Published May 13, 2019
Kindergarten is a German word that literally means “children’s garden.” Last week, California decided that their children’s gardens in public schools would include instruction on gender identity. The mind reels.
It would be a mild understatement to say this is controversial. Religious conservatives fought this, as one might expect. But one doesn’t have to be a religious conservative to wonder if this isn’t a misplaced policy that says more about adults’ ideology than children’s needs.
The California guidelines are quite clear about what is to be taught and why. Page 45 of the K-3 guidelines states: “While students may not fully understand the concepts of gender expression and identity, some children in kindergarten and even younger have identified as transgender or understand they have a gender identity that is different from their sex assigned at birth.” The idea that 5-year-old children, can be trusted to “know” their gender identity is unbelievable; 4 year olds still exhibit firm beliefs in magic.
While elements of the guidelines are worthy efforts to reduce sex role stereotyping, the clear emphasis is teaching children about gender identity. Page 46 of the guidelines states “Members of the community who defy traditional stereotypes (e.g., women firefighters, male nurses, and stay-at-home fathers/guardians/caretakers) could be invited as guest speakers to share about their jobs and to serve as role models and myth busters. Be sure to include individuals of all genders, including people who are transgender.”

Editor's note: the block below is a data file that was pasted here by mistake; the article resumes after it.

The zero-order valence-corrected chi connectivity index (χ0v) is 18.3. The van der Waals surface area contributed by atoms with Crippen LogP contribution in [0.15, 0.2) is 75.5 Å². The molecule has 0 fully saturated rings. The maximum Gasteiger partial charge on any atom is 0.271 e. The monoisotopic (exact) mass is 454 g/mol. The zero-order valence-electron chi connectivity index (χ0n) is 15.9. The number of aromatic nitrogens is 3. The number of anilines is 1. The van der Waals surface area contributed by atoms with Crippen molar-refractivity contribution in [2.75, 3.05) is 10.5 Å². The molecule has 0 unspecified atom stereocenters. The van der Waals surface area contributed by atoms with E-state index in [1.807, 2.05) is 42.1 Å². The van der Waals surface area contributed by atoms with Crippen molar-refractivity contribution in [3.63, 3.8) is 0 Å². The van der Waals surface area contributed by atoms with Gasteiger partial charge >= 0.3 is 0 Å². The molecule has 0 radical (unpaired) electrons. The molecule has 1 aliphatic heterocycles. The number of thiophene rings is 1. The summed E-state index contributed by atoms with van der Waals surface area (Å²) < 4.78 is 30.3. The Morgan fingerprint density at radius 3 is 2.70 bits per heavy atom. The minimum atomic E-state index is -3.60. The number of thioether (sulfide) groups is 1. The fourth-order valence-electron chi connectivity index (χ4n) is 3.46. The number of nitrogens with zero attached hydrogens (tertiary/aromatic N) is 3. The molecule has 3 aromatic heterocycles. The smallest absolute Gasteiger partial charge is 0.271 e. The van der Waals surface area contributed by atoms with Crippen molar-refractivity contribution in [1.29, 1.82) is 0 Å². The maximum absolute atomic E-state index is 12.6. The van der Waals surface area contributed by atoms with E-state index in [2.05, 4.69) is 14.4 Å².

It makes sense to tell children that daddy can be a nurse and mommy can be a lawyer. But for some reason, I doubt they’ll understand that daddy can fall anywhere on an ever-expanding gender-identity spectrum.
Nor can parents choose to remove their children from this indoctrination. While parents can opt their children out of lessons on sexual health that involve discussions of sexual organs and their functions, they are forbidden from removing their children from any discussion of gender identity. Thus, if a school chooses to assign the sole book recommended by the guidelines for kindergarten reading, “My Princess Boy,” parents have no recourse.
Creating these curricula is a major priority for transgender-rights advocates, and they have succeeded elsewhere in pushing their cause. The Liberal government in the Canadian province of Ontario introduced gender-identity curriculum for young children. Opponents there were horrified that the gender-identity theory was being taught to children as young as 8. Apparently, California believes 8 is too late.
Outcry over this initiative helped fuel the victory of Progressive Conservative Doug Ford in last year’s elections. The outcry was not just limited to Evangelicals and Catholics. As the BBC noted, “Many new Canadians of Middle Eastern and Asian descent also found the curriculum objectionable.” This was surely part of the reason why Ford’s party won every seat in majority-minority Mississauga and a majority of seats in immigrant-dominated Scarborough.
The Ford government’s proposed replacement for the old curriculum strikes the right balance between the need for tolerance of transgender individuals and age-appropriate instruction. In the proposed curriculum, gender identity is introduced in grade eight. While this has been attacked by the left and the right, this seems right to me. Twelve- and 13-year-old children are much more mentally mature than 5-year-olds, and they also are dealing with sexual impulses and attraction. Talking about sex and gender when children can understand what is at stake is a much better idea.
Californians are often proud to be leading the resistance to President Trump. Let’s hope they decide to replace these guidelines and stop resisting common sense.
Henry Olsen is a Washington Post columnist and a senior fellow at the Ethics and Public Policy Center.